Hypothesis testing

Hypoth­e­sis test­ing is, accord­ing to my opin­ion, anal­o­gous to the sci­en­tif­ic method. It fol­lows a log­i­cal struc­ture that enables an objec­tive pro­ce­dure that allows sci­ence to progress. Hypoth­e­sis test­ing is an essen­tial aspect when it comes to the plan­ning, exe­cu­tion, analy­sis and inter­pre­ta­tion of results of a research project.

The first step in this pro­ce­dure involves the con­struc­tion of a null-hypoth­e­sis (H0). This is the oppo­site of the researcher’s hypoth­e­sis (H1), which actu­al­ly should rep­re­sent a the­o­ry that may explain a spe­cif­ic obser­va­tion. The alter­na­tive hypoth­e­sis can be viewed as a pre­dic­tion of what will occur if the the­o­ry is cor­rect. It is the null-hypoth­e­sis that is to be test­ed with a sta­tis­ti­cal test. The rea­son for this relies on philo­soph­i­cal grounds; Pop­pers fal­si­fi­ca­tion­ism. In short, this con­cept says that it is not pos­si­ble to say that any­thing is true unless you have gath­ered all pos­si­ble obser­va­tions, which in prac­tice is impos­si­ble. But, it only requires one obser­va­tion to fal­si­fy a hypoth­e­sis. If a hypoth­e­sis once has been fal­si­fied, it remains false. Then it can­not be true. For exam­ple, you have a belief that all flow­ers on the plan­et are red. Every day you only see red flow­ers, so this is your “truth”. But one day you go out for a stroll beyond the lim­its of your own gar­den. Then sud­den­ly, you see a blue flower. Your belief is false. It only required one blue flower. Your hypoth­e­sis is only true until the day it is fal­si­fied. This means you can nev­er say that some­thing is true. Once the null hypoth­e­sis is fal­si­fied you receive sup­port for the oppo­site; your alter­na­tive hypoth­e­sis, H1. This is only sup­port, not the truth. It is “true” to the day an exper­i­ment is unable to fal­si­fy the null-hypoth­e­sis. Then the alter­na­tive hypoth­e­sis have been fal­si­fied.

The null-hypoth­e­sis is often set to zero as in no effect. But you can also see it as a base­line from which your alter­na­tive hypoth­e­sis devi­ates. In this case, the null-hypoth­e­sis does not have to be zero. The null- and alter­na­tive hypoth­e­sis can be expressed in words but also in more math­e­mat­i­cal terms. For instance, say that your alter­na­tive hypoth­e­sis is that “peo­ple are taller in Swe­den com­pared to Japan”. The null-hypoth­e­sis is then: “Peo­ple are as tall or taller in Japan com­pared to Swe­den”. In math­e­mat­i­cal terms the alter­na­tive and null-hypoth­e­sis can be expressed as:

H1: µSWEDEN > µJAPAN

 H0: µSWEDEN ≤ µJAPAN

Where µ rep­re­sents the pop­u­la­tion mean of heights in each coun­try.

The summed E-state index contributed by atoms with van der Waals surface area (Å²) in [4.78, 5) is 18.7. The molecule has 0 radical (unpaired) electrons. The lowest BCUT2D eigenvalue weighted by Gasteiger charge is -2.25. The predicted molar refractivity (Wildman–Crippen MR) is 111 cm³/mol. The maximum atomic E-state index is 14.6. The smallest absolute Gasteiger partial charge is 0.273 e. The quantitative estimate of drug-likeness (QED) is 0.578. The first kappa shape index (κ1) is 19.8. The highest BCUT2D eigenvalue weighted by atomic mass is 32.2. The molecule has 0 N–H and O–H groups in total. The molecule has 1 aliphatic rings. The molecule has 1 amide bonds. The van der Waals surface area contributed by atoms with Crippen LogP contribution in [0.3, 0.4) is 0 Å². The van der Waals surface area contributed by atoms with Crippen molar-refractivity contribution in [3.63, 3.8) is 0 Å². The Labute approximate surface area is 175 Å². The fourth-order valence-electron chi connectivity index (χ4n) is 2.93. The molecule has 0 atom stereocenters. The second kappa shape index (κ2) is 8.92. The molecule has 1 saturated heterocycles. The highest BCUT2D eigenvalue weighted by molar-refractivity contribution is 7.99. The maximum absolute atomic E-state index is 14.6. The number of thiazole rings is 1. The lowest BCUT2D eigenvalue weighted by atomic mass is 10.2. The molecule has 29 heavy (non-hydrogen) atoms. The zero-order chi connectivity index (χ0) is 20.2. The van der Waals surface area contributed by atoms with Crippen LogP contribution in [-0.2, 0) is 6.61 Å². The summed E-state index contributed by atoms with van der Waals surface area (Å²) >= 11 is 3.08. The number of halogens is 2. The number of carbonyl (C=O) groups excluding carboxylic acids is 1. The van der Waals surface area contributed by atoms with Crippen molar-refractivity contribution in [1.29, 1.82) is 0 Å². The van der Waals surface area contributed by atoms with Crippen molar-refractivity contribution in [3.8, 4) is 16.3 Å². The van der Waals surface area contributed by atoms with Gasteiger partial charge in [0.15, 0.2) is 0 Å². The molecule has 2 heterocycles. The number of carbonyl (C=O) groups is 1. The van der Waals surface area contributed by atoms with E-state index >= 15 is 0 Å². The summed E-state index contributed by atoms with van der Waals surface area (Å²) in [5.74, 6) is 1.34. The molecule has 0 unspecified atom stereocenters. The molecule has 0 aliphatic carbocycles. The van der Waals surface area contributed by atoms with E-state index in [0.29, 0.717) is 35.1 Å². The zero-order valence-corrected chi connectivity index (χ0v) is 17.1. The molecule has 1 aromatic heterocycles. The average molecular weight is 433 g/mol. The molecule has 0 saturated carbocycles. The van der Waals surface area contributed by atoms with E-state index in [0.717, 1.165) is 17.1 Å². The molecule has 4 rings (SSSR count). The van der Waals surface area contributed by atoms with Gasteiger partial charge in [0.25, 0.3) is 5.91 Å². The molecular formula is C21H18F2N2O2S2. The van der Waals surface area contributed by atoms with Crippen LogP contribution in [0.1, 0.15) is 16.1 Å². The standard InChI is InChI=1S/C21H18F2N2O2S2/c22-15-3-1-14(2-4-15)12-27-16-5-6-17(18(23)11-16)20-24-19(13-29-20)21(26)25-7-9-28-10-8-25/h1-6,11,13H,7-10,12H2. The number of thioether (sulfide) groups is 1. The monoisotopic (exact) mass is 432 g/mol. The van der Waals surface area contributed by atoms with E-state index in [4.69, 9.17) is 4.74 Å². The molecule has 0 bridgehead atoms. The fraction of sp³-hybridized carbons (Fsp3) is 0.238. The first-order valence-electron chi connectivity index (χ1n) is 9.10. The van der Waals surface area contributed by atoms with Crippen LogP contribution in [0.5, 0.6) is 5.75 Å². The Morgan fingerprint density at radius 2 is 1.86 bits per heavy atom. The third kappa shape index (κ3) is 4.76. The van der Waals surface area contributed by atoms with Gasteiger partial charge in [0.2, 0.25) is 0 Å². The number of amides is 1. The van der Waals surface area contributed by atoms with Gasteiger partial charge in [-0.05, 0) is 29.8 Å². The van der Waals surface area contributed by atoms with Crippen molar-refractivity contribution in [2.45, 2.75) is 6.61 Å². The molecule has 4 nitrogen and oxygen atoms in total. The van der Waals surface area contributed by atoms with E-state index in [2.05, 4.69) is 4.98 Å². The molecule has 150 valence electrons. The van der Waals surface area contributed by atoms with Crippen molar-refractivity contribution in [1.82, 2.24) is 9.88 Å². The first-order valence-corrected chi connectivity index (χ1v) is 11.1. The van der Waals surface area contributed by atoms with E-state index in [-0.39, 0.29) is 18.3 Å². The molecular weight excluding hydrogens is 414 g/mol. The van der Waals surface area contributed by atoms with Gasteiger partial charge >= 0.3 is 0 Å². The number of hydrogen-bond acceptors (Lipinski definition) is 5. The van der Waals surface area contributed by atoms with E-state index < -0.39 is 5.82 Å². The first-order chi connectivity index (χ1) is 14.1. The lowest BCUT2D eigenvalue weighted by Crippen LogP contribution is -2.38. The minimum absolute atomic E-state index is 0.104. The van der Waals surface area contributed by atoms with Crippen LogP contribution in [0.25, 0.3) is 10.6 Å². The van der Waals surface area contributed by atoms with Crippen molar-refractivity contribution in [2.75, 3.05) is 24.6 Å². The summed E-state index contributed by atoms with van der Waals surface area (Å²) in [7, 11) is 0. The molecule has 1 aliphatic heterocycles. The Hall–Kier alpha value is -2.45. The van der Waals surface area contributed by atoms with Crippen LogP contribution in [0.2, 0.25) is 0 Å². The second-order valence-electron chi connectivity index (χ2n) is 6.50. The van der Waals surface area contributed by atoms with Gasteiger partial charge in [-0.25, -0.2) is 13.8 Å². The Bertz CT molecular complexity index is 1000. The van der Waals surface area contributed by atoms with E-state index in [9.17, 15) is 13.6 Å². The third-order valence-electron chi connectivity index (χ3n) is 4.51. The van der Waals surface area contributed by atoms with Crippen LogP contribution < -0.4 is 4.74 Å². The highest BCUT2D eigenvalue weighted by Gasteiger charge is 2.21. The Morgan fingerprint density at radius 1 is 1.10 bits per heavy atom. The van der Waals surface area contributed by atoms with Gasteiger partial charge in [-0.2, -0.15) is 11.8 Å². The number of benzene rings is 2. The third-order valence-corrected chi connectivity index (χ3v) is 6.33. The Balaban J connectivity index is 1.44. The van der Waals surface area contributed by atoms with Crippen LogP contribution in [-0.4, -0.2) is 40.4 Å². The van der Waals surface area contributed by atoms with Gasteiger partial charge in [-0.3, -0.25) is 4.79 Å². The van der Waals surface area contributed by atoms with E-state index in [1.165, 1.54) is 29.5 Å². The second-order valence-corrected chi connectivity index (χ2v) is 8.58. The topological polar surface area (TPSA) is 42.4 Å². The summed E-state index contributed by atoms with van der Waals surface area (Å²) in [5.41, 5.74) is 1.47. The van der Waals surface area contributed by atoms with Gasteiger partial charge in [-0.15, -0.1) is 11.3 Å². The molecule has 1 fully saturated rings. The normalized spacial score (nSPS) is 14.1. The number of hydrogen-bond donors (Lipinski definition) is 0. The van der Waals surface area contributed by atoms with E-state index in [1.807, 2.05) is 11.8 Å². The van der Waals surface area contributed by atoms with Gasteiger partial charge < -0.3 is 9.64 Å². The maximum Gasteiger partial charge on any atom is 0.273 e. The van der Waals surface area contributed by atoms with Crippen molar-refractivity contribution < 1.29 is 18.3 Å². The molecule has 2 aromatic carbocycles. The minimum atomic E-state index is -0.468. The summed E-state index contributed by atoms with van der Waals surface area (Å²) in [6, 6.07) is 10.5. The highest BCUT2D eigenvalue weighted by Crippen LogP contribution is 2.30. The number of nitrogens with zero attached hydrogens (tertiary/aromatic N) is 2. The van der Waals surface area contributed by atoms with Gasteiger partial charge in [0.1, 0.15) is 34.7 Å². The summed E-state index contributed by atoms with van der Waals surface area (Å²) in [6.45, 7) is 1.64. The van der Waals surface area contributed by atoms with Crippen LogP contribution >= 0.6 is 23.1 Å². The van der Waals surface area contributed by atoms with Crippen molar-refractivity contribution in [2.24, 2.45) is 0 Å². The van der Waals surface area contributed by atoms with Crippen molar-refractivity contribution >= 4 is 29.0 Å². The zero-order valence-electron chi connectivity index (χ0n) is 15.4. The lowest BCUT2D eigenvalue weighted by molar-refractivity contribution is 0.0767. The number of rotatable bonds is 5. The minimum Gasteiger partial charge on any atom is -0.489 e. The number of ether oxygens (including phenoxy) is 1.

The sec­ond step is to deter­mine which kind of exper­i­ment you have to do or which kind of data you need to test the null-hypoth­e­sis. In this phase, the con­cept of sam­pling is impor­tant in order to get a rep­re­sen­ta­tive sub­set from the pop­u­la­tion in ques­tion. Before the sam­pling in com­menced, you should invest time to deter­mine which kind of sta­tis­ti­cal test you need to per­form, which lev­el of sig­nif­i­cance you should use and which sam­ple size you need in order to detect a dif­fer­ence if it is there. The lat­ter has to do with the pow­er of the test.

The third step involves the exe­cu­tion of the sta­tis­ti­cal test of the null-hypoth­e­sis.

In the fourth step, you inter­pret the results of the test, which should not be very dif­fi­cult if you have spec­i­fied an alter­na­tive and null-hypoth­e­sis in advance. For exam­ple, you have sam­pled the Swe­den and Japan pop­u­la­tion of heights, per­formed a sta­tis­ti­cal test (in this case a t test) where the mean height in Swe­den was sta­tis­ti­cal­ly sig­nif­i­cant larg­er com­pared to the mean height of Japan (µSWEDEN > µJAPAN). This means that the null-hypoth­e­sis can be fal­si­fied and we get sup­port for the alter­na­tive hypoth­e­sis and can con­clude for the moment that peo­ple are taller in Swe­den. If the hypoth­e­sis is a pre­dic­tion of a the­o­ry the inter­pre­ta­tion can go fur­ther, claim­ing sup­port for the the­o­ry.

The fifth step is in sci­en­tif­ic and philo­soph­i­cal terms very impor­tant but can­not always be done because of prac­ti­cal issues. It is the con­tin­u­ous work of try­ing to fal­si­fy the alter­na­tive hypoth­e­sis. We only receive sup­port for it when the null-hypoth­e­sis has been fal­si­fied. It is not the truth.

My expe­ri­ence is that you have to be some­what prag­mat­ic about the pro­ce­dure of hypoth­e­sis test­ing. It is not always pos­si­ble to spec­i­fy hypothe­ses based on a the­o­ry. This requires hard work con­duct­ing descrip­tive stud­ies from which obser­va­tions are made that can be explained but some the­o­ry. The descrip­tive stud­ies, how­ev­er, involves sta­tis­ti­cal tests in order to pro­duce pat­terns. Then by rou­tine the null-hypoth­e­sis is set to zero or no effect/no dif­fer­ence. The key word in the process of using hypothe­ses as pre­dic­tions of a the­o­ry is a pri­ori work. That means, you need to know in advance what you are after and plan your project accord­ing­ly. Oth­er­wise you are wast­ing your time.

Sum­ma­ry

Con­struct an alter­na­tive (H1) and null-hypoth­e­sis (H0)

Plan the experiment/sampling and decide which test to use

Per­form the sta­tis­ti­cal test

Inter­pret the results of the test

Con­tin­ue your research try­ing to fal­si­fy your alter­na­tive hypothe­ses that sup­port your the­o­ry